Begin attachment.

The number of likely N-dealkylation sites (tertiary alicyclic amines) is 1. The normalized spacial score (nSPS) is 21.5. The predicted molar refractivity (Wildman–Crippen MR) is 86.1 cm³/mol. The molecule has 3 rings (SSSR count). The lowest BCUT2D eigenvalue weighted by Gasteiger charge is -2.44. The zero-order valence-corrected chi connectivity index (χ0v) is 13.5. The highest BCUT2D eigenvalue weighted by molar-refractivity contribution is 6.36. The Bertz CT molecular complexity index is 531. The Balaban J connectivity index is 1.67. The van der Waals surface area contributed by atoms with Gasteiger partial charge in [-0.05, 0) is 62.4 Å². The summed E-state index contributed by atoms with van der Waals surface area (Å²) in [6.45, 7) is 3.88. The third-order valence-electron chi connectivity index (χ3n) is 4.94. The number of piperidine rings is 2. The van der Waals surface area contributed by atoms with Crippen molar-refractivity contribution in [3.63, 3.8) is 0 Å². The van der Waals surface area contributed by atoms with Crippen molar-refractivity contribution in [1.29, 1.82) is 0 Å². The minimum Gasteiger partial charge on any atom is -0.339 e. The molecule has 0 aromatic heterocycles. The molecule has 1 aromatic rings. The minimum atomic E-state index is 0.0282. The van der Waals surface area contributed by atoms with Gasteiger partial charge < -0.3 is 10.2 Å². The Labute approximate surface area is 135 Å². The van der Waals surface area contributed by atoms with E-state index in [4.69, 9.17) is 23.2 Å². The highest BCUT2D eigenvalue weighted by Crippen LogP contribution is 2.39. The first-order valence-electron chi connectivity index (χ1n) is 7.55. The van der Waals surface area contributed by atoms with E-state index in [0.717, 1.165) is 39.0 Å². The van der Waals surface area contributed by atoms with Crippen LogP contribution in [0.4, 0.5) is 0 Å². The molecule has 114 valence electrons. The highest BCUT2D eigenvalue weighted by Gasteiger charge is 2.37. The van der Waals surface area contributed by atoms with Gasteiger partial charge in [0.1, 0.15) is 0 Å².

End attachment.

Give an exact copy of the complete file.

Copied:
The number of likely N-dealkylation sites (tertiary alicyclic amines) is 1. The normalized spacial score (nSPS) is 21.5. The predicted molar refractivity (Wildman–Crippen MR) is 86.1 cm³/mol. The molecule has 3 rings (SSSR count). The lowest BCUT2D eigenvalue weighted by Gasteiger charge is -2.44. The zero-order valence-corrected chi connectivity index (χ0v) is 13.5. The highest BCUT2D eigenvalue weighted by molar-refractivity contribution is 6.36. The Bertz CT molecular complexity index is 531. The Balaban J connectivity index is 1.67. The van der Waals surface area contributed by atoms with Gasteiger partial charge in [-0.05, 0) is 62.4 Å². The summed E-state index contributed by atoms with van der Waals surface area (Å²) in [6.45, 7) is 3.88. The third-order valence-electron chi connectivity index (χ3n) is 4.94. The number of piperidine rings is 2. The van der Waals surface area contributed by atoms with Crippen molar-refractivity contribution in [3.63, 3.8) is 0 Å². The van der Waals surface area contributed by atoms with Crippen molar-refractivity contribution in [1.29, 1.82) is 0 Å². The minimum Gasteiger partial charge on any atom is -0.339 e. The molecule has 0 aromatic heterocycles. The molecule has 1 aromatic rings. The minimum atomic E-state index is 0.0282. The van der Waals surface area contributed by atoms with Gasteiger partial charge < -0.3 is 10.2 Å². The Labute approximate surface area is 135 Å². The van der Waals surface area contributed by atoms with E-state index in [4.69, 9.17) is 23.2 Å². The highest BCUT2D eigenvalue weighted by Crippen LogP contribution is 2.39. The first-order valence-electron chi connectivity index (χ1n) is 7.55. The van der Waals surface area contributed by atoms with E-state index in [0.717, 1.165) is 39.0 Å². The van der Waals surface area contributed by atoms with Crippen LogP contribution in [0.4, 0.5) is 0 Å². The molecule has 114 valence electrons. The highest BCUT2D eigenvalue weighted by Gasteiger charge is 2.37. The van der Waals surface area contributed by atoms with Gasteiger partial charge in [0.1, 0.15) is 0 Å².